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Tank destroyers! 
 
Story by Sgt. 1st Class James C. Lally, Video by Master Sgt. Don Veitch, Massachusetts National Guard Public Affairs 

JOINT BASE MCGUIRE-DIX-LAKEHURST
, N.J.  
Infantry Soldiers from the Massachusetts Army National Guard fired high-explosive missiles during a training exercise here, March 21, 2014.

Soldiers from Company D, 1st Battalion, 181st Infantry Regiment trained with warheads packed with eight pounds of C-4 plastic explosives so they could get live-fire training destroying tanks and other armored vehicles. The unit fired 24 tube-launched, optically-tracked, wireless-guided, missile weapon system (TOW 2B) at the M60 "Patton" Main Battle Tank and the M4 “Sherman” Medium Battle Tank.

The unit is an Infantry weapons company and their mission is to provide mobile heavy weapons and long range close combat missile fire to the Infantry battalion. The inherent versatility of the weapons company as part of the Infantry battalion makes it well suited to fight against unconventional enemies even in large-scale operations.

Explaining why the Soldiers train with missiles, Capt. Michael P. Mondello, commander, Company D, 1st Battalion, 181st Infantry Regiment, Massachusetts Army National Guard, said: “When we deploy we use these weapons so it’s important that we can handle them safely, and hit what we aim at. We use them to destroy tanks and other armored vehicles mostly, but can also use them as bunker busters.”

Elaborating on how the missiles are used Mondello said, “We can fire the missile at a tank so it explodes on impact, or we can fire it over the tank so it detonates as it passes over its weakest point. That’s helpful when a tank is concealed and you can only see the turret.”

During the exercise Soldiers carried the TOW 2B to a Humvee, loaded the missile, and as a team they went through the process of identifying and destroying targets.

Talking about what it’s like to get paid to fire missiles, Pfc. Kevin Johnson, gunner, Company D, 1st Battalion, 181st Infantry Regiment, Massachusetts Army National Guard, said, “It’s a good time shooting these missiles and I’m one of the few people in the Army that gets to do it.”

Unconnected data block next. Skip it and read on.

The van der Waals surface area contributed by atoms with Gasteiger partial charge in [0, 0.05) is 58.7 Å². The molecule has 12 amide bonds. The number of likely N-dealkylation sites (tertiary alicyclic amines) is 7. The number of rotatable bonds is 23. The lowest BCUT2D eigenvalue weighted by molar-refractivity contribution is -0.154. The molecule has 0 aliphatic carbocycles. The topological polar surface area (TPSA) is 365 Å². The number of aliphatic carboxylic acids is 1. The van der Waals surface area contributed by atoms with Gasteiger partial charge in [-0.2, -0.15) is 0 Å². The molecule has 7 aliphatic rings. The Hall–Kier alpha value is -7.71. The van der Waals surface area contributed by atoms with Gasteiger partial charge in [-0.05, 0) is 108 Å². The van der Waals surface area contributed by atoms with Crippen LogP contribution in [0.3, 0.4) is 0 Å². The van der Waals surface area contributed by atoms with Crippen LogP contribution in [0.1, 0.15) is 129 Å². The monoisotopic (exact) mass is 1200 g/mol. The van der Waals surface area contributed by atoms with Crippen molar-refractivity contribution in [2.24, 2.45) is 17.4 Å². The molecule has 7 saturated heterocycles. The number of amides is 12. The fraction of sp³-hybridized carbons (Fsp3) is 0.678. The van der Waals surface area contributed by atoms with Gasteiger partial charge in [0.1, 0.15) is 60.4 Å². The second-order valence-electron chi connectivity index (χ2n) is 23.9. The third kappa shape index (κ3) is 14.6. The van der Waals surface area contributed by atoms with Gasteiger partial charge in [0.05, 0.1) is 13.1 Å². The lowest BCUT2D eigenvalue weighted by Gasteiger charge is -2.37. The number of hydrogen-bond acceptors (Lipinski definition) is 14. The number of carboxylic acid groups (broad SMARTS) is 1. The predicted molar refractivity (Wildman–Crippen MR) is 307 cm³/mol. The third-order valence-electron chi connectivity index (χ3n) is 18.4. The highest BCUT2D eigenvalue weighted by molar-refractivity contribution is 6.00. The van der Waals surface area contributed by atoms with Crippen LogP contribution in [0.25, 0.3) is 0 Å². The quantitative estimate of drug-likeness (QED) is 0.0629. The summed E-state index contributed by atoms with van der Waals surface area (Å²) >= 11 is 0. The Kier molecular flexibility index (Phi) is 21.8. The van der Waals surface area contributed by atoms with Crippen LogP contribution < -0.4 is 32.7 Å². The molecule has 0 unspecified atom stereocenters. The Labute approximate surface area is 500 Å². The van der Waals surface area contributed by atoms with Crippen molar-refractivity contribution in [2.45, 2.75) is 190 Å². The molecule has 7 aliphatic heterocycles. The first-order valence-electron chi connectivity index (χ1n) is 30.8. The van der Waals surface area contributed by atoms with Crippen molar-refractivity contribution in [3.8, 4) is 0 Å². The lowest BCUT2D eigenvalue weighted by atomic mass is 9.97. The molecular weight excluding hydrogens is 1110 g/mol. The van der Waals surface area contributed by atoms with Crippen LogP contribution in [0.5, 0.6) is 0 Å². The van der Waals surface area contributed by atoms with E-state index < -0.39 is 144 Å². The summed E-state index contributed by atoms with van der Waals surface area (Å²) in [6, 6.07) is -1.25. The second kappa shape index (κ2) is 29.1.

The 1st Battalion, 181st Infantry Regiment, Massachusetts Army National Guard, is one of the four oldest organizations in the U.S. Army and was formed by legislative act of the Massachusetts Bay General Court on Dec. 13, 1636. Many of the 181st’s Soldiers have earned the Combat Infantryman Badge in Afghanistan, so they have a lot to teach the newer Soldiers about being Infantrymen. With ranges named after Revolutionary War battles like Lexington, and tanks named for generals who served in the Civil War or World War II, Joint Base Dix-McGuaire-Lakehurst provided a training environment steeped in history that reminds Soldiers why training for armed conflict is so important.

Soldiers from Company D, 1st Battalion, 181st Infantry Regiment, fire the TOW

3/24/2014 

1st Lt. Robert J. Fraser conducts a mission briefing

JOINT BASE MCGUIRE-DIX-LAKEHURST, N.J.  1st Lt. Robert J. Fraser, executive officer, Company D, 1st Battalion, 181st Infantry Regiment, Massachusetts Army National Guard, conducts a mission briefing before Soldiers from the unit fire the tube-launched, optically-tracked, wireless-guided, missile weapon system (TOW 2B) here, March 21, 2014. (U.S. Army National Guard photo by Sgt. 1st Class James C. Lally, Massachusetts National Guard Public Affairs /Released)

Soldiers from Company D, 1st Battalion, 181st Infantry Regiment, fire the TOW

JOINT BASE MCGUIRE-DIX-LAKEHURST, N.J.  Soldiers from Company D, 1st Battalion, 181st Infantry Regiment, Massachusetts Army National Guard, fire the tube-launched, optically-tracked, wireless-guided, missile weapon system (TOW 2B) here, March 21, 2014. (U.S. Army National Guard photo by Sgt. 1st Class James C. Lally, Massachusetts National Guard Public Affairs /Released

Hanging Rounds

JOINT BASE MCGUIRE-DIX-LAKEHURST, N.J.  Spc. Sergio Depena and Pfc. John Conley, Company B, 1st Battalion, 181st Infantry Regiment, Massachusetts Army National Guard, carry out a fire mission using 60mm mortars here, March 21, 2014. (U.S. Army National Guard photo by Sgt. 1st Class James C. Lally, Massachusetts National Guard Public Affairs /Released)